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September 22, 2017


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The Mysteries of Life
Come Clean (RCA Records)

By: Alex Steininger

At the heart of the band is husband and wife duo Jake Smith and Freda Love. From there, various members of other Indiana bands help fill out the line-up. "Everybody knows everybody," explains Jake. "There's always crossover between who's playing with who."

A pop-rock combo with a good sense of what rock n' roll is about ("...rock n' roll has no meaning..."), their latest album is a fourteen cut slab of melodic hooks, captivating vocals, and nice lyrics that compliment the music well.

"Tell Me" quickly grabs your attention, as the percussion and guitar work together to get your feet moving. Shaking your body along with the music, the vocals soon enter in and take the song into a different direction. Musically, the direction is still the same, but with the addition of the vocals the life and blood of the song are expanded ten fold. A lot of feelings are conveyed through the vocals, giving the words a strong push inside your head. Backed by delicate hooks, the song has you singing along and shaking your hips with the music. Beautiful streaks of organ and piano help round the song out, giving it additional tools to allow you to stumble over.

Moving onto "Fingerprint," they 'come clean' with another pop number that will mesmerize you all too quickly. The jumpy guitar grabs your body and starts shaking you, while the vocals rattle around in your head. And, this is just the opening portion of the song. From there, they don't even have to work because you're already hooked. But, of course, they keep the hooks flowing and the melodies as lush and juicy as possible. I tried to resist, but I couldn't help moving along to this song. Even as I sit here and write this, the song has me shaking in my chair. My conclusion, though, is that it will do the same to you. So don't laugh at me until you've experienced the song, because you'll react the same exact way.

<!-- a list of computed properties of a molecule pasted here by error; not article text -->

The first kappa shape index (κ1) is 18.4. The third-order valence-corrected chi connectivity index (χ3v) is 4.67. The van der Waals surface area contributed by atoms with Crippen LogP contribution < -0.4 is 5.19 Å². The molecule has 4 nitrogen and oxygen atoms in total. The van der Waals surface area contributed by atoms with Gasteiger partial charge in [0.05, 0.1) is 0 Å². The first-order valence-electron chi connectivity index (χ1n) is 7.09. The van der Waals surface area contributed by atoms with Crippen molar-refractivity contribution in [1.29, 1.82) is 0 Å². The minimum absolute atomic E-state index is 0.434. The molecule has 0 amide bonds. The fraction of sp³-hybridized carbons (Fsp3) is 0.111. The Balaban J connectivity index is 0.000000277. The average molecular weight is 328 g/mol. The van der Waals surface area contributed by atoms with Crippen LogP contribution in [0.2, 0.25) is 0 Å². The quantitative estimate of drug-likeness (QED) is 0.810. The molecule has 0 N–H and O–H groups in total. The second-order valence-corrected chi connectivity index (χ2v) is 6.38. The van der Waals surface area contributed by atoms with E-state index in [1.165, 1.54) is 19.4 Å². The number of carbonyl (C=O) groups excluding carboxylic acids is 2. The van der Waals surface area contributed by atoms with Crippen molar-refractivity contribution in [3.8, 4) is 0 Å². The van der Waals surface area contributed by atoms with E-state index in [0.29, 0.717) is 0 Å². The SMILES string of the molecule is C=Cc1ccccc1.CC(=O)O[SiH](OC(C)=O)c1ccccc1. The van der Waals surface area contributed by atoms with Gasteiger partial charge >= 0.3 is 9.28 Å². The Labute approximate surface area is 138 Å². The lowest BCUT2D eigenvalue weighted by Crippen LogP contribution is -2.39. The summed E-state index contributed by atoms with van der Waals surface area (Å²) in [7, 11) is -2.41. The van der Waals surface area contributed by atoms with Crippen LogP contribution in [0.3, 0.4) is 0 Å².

Thriving on the strength of the viola, "A Year Ago Today" is a gracious combination of nice string work, strong vocals, and sweet guitars. Light percussion and a modest bass help round out the sound, as well. Living off the strings, the song pushes right for your heart. The emotional combination of the vocals and the viola are too hard to resist, and, together, they have no problems delivering to you a song that is thought out and honest.

Closing out with "Southdowns," the disc ends in with a slow, gentle tone. The sing-along pop hooks aren't present, but the down-home, 'sitting-on-the-porch-and-reminiscing' feeling more than makes up for it. As the disc (and song) nears an end, you'll be fully relaxed and comfortable. Too bad though, because you'll want to get up and play the disc again. Better get a remote control for that CD player!

Stating on their bio that "nothing here is unfamiliar, but everything is remarkably new," I was quickly leery. I've heard that several hundred times over, and never believe it. But this time was different. The Mysteries of Life sound is primarily acoustic pop, but there were a lot of up-tempo and spirited hooks that elevated everything about the standard sound in that genre. Making good on that claim, I was impressed. I'll give this disc an A-.

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